Religious, medical exemptions only
by Robin Kemp
Clayton County Public Schools reopen August 2, and CCPS is reminding parents that, under Georgia law, all public school students must be vaccinated in order to enroll. The only exceptions are for medical or religious reasons. “Personal belief” is not an exception in Georgia.
The shots that students are required to get by law (click on any highlighted word to learn more about the disease):
- MMR (measles, mumps, rubella–also known as German measles)
- polio (poliomyelitis)
- chicken pox (varicella)
- DTAP (diptheria, tetanus, pertussis–also known as whooping cough)
- hepatitis A
- hepatitis B
- meningitis (MCV4)
- haemophilus influenza type B
At this time, the COVID-19 vaccine is not required for children under 12. Kids 12 and up are eligible to get the vaccine. However, parents should be aware that federal health officials are considering whether to allow younger children to get the vaccine, due to a spike in cases of the more dangerous Delta variant of the virus.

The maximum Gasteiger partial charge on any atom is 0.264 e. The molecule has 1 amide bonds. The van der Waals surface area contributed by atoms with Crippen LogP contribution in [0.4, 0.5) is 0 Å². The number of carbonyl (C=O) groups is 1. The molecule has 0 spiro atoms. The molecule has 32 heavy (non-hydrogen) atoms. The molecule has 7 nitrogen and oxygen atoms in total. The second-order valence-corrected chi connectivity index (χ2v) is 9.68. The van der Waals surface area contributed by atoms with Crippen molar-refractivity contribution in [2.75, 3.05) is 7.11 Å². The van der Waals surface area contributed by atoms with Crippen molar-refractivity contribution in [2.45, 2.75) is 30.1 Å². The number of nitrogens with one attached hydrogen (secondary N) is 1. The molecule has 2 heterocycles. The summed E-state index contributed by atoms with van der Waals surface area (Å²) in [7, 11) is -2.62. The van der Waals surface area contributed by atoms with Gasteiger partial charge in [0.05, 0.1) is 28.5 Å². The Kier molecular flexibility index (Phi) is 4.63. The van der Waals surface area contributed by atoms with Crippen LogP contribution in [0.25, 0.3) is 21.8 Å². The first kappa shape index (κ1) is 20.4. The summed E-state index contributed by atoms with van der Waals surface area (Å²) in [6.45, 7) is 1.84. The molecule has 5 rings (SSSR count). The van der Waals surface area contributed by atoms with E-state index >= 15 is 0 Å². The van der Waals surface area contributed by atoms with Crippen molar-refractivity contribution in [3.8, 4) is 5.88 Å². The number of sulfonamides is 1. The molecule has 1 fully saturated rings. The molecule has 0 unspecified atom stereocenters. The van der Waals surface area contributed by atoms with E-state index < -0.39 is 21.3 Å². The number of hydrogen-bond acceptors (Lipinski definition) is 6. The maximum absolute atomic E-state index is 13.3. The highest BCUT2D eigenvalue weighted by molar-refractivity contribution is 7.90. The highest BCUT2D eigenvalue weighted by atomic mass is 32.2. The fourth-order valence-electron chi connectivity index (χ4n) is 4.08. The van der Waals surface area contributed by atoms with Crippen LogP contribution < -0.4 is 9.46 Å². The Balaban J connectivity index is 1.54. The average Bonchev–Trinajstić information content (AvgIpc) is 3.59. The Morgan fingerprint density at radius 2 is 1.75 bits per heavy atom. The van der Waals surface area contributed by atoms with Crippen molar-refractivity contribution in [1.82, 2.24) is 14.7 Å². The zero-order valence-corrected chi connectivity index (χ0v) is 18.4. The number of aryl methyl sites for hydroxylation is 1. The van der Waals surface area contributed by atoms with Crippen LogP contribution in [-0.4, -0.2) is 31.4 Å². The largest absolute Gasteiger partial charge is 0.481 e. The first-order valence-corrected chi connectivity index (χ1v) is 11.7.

If you’re not sure whether you should vaccinate your child, the Centers for Disease Control and Prevention offer a useful website where parents can learn more about making that decision,
The Georgia Department of Public Health explains how medical and religious exemptions work:
You can’t just present a doctor’s note to get a medical exemption from vaccination. A medical exemption applies “only when a child has a medical condition that keeps him from being able to receive a specific vaccine(s), not all vaccines.” For example, if your child is allergic to eggs and a certain vaccine can only be made with eggs, your child would be eligible to skip that shot, but not others.
In addition, any medical exemption “must be marked on the Georgia Immunization Certificate (DPH Form 3231). A letter from a physician, Advanced Practice Registered Nurse (APRN), or physician assistant (PA) attached to the certificate will not be accepted as a medical exemption. It must be marked on the certificate.” That certificate is only good for one year at a time.